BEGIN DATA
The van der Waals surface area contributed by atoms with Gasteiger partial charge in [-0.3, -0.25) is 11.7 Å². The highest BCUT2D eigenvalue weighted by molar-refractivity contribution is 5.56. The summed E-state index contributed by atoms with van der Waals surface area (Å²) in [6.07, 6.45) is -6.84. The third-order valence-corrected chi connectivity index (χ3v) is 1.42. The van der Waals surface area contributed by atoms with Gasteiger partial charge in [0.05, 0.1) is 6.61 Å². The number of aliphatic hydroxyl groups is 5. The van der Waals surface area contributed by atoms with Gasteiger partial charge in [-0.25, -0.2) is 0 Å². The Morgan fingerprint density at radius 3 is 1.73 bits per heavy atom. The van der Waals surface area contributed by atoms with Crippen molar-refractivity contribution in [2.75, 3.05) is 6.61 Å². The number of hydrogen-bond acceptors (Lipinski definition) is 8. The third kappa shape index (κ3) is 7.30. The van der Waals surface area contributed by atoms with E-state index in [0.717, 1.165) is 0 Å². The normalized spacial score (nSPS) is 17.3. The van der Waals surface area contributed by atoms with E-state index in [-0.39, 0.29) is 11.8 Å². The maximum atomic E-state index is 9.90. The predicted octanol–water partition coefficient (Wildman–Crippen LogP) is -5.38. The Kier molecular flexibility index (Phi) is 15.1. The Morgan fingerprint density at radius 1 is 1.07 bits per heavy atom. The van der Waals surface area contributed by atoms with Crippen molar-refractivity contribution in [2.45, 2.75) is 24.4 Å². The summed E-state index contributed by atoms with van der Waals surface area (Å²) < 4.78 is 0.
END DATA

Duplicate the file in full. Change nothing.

The van der Waals surface area contributed by atoms with Gasteiger partial charge in [-0.3, -0.25) is 11.7 Å². The highest BCUT2D eigenvalue weighted by molar-refractivity contribution is 5.56. The summed E-state index contributed by atoms with van der Waals surface area (Å²) in [6.07, 6.45) is -6.84. The third-order valence-corrected chi connectivity index (χ3v) is 1.42. The van der Waals surface area contributed by atoms with Gasteiger partial charge in [0.05, 0.1) is 6.61 Å². The number of aliphatic hydroxyl groups is 5. The van der Waals surface area contributed by atoms with Gasteiger partial charge in [-0.25, -0.2) is 0 Å². The Morgan fingerprint density at radius 3 is 1.73 bits per heavy atom. The van der Waals surface area contributed by atoms with Crippen molar-refractivity contribution in [2.75, 3.05) is 6.61 Å². The number of hydrogen-bond acceptors (Lipinski definition) is 8. The third kappa shape index (κ3) is 7.30. The van der Waals surface area contributed by atoms with E-state index in [0.717, 1.165) is 0 Å². The normalized spacial score (nSPS) is 17.3. The van der Waals surface area contributed by atoms with E-state index in [-0.39, 0.29) is 11.8 Å². The maximum atomic E-state index is 9.90. The predicted octanol–water partition coefficient (Wildman–Crippen LogP) is -5.38. The Kier molecular flexibility index (Phi) is 15.1. The Morgan fingerprint density at radius 1 is 1.07 bits per heavy atom. The van der Waals surface area contributed by atoms with Crippen molar-refractivity contribution in [2.45, 2.75) is 24.4 Å². The summed E-state index contributed by atoms with van der Waals surface area (Å²) < 4.78 is 0.